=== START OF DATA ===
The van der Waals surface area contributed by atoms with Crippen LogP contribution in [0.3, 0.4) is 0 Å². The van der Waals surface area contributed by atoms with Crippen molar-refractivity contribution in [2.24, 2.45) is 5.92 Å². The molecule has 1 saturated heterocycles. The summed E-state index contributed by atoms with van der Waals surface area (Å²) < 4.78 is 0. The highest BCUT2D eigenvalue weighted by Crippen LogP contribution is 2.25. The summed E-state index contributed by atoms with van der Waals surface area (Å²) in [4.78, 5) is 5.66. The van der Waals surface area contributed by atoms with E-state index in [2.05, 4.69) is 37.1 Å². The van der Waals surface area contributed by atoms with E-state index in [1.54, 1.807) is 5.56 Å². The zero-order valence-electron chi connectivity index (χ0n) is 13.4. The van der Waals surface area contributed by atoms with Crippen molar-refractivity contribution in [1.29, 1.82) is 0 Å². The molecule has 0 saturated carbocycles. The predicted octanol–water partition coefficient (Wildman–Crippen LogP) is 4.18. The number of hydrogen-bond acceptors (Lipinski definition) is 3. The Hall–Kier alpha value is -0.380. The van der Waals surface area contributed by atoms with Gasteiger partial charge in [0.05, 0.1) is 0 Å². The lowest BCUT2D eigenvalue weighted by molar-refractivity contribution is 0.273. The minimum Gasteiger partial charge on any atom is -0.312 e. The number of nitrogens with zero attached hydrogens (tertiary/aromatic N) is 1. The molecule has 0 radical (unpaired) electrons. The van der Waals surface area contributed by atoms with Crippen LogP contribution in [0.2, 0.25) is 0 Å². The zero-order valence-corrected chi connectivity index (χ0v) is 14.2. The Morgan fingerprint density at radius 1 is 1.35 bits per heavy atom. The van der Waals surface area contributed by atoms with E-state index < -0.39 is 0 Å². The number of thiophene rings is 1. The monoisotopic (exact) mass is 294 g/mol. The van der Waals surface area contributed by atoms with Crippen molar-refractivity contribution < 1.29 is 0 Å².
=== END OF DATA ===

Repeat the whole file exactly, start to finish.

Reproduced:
The van der Waals surface area contributed by atoms with Crippen LogP contribution in [0.3, 0.4) is 0 Å². The van der Waals surface area contributed by atoms with Crippen molar-refractivity contribution in [2.24, 2.45) is 5.92 Å². The molecule has 1 saturated heterocycles. The summed E-state index contributed by atoms with van der Waals surface area (Å²) < 4.78 is 0. The highest BCUT2D eigenvalue weighted by Crippen LogP contribution is 2.25. The summed E-state index contributed by atoms with van der Waals surface area (Å²) in [4.78, 5) is 5.66. The van der Waals surface area contributed by atoms with E-state index in [2.05, 4.69) is 37.1 Å². The van der Waals surface area contributed by atoms with E-state index in [1.54, 1.807) is 5.56 Å². The zero-order valence-electron chi connectivity index (χ0n) is 13.4. The van der Waals surface area contributed by atoms with Crippen molar-refractivity contribution in [1.29, 1.82) is 0 Å². The molecule has 0 saturated carbocycles. The predicted octanol–water partition coefficient (Wildman–Crippen LogP) is 4.18. The number of hydrogen-bond acceptors (Lipinski definition) is 3. The Hall–Kier alpha value is -0.380. The van der Waals surface area contributed by atoms with Gasteiger partial charge in [0.05, 0.1) is 0 Å². The lowest BCUT2D eigenvalue weighted by molar-refractivity contribution is 0.273. The minimum Gasteiger partial charge on any atom is -0.312 e. The number of nitrogens with zero attached hydrogens (tertiary/aromatic N) is 1. The molecule has 0 radical (unpaired) electrons. The van der Waals surface area contributed by atoms with Crippen LogP contribution in [0.2, 0.25) is 0 Å². The zero-order valence-corrected chi connectivity index (χ0v) is 14.2. The Morgan fingerprint density at radius 1 is 1.35 bits per heavy atom. The van der Waals surface area contributed by atoms with E-state index < -0.39 is 0 Å². The number of thiophene rings is 1. The monoisotopic (exact) mass is 294 g/mol. The van der Waals surface area contributed by atoms with Crippen molar-refractivity contribution < 1.29 is 0 Å².